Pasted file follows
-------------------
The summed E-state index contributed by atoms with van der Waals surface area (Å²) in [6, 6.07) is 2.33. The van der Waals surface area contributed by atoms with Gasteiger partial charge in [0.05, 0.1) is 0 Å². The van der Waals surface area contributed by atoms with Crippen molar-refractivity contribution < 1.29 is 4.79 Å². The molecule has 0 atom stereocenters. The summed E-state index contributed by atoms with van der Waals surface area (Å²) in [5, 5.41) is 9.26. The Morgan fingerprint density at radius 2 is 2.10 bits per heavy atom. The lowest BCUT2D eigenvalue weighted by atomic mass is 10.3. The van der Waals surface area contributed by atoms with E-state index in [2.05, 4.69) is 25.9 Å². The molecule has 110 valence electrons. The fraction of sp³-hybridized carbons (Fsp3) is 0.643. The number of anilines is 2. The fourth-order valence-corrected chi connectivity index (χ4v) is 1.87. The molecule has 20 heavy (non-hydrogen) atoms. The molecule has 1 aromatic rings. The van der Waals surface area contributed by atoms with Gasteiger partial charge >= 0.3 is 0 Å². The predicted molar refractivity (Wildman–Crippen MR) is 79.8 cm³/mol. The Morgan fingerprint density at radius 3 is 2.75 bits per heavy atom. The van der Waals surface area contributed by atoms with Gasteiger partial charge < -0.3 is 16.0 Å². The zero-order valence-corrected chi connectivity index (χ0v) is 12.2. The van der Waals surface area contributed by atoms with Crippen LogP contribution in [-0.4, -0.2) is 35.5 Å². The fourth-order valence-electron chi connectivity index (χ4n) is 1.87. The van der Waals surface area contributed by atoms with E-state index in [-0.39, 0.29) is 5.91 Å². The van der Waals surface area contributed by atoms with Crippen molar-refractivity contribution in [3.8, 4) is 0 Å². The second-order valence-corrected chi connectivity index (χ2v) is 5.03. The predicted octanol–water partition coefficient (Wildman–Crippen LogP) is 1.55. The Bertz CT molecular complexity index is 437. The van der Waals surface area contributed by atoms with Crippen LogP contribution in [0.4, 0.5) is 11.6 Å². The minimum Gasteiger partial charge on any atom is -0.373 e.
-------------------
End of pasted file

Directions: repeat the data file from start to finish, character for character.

The summed E-state index contributed by atoms with van der Waals surface area (Å²) in [6, 6.07) is 2.33. The van der Waals surface area contributed by atoms with Gasteiger partial charge in [0.05, 0.1) is 0 Å². The van der Waals surface area contributed by atoms with Crippen molar-refractivity contribution < 1.29 is 4.79 Å². The molecule has 0 atom stereocenters. The summed E-state index contributed by atoms with van der Waals surface area (Å²) in [5, 5.41) is 9.26. The Morgan fingerprint density at radius 2 is 2.10 bits per heavy atom. The lowest BCUT2D eigenvalue weighted by atomic mass is 10.3. The van der Waals surface area contributed by atoms with E-state index in [2.05, 4.69) is 25.9 Å². The molecule has 110 valence electrons. The fraction of sp³-hybridized carbons (Fsp3) is 0.643. The number of anilines is 2. The fourth-order valence-corrected chi connectivity index (χ4v) is 1.87. The molecule has 20 heavy (non-hydrogen) atoms. The molecule has 1 aromatic rings. The van der Waals surface area contributed by atoms with Gasteiger partial charge >= 0.3 is 0 Å². The predicted molar refractivity (Wildman–Crippen MR) is 79.8 cm³/mol. The Morgan fingerprint density at radius 3 is 2.75 bits per heavy atom. The van der Waals surface area contributed by atoms with Gasteiger partial charge < -0.3 is 16.0 Å². The zero-order valence-corrected chi connectivity index (χ0v) is 12.2. The van der Waals surface area contributed by atoms with Crippen LogP contribution in [-0.4, -0.2) is 35.5 Å². The fourth-order valence-electron chi connectivity index (χ4n) is 1.87. The van der Waals surface area contributed by atoms with E-state index in [-0.39, 0.29) is 5.91 Å². The van der Waals surface area contributed by atoms with Crippen molar-refractivity contribution in [3.8, 4) is 0 Å². The second-order valence-corrected chi connectivity index (χ2v) is 5.03. The predicted octanol–water partition coefficient (Wildman–Crippen LogP) is 1.55. The Bertz CT molecular complexity index is 437. The van der Waals surface area contributed by atoms with Crippen LogP contribution in [0.4, 0.5) is 11.6 Å². The minimum Gasteiger partial charge on any atom is -0.373 e.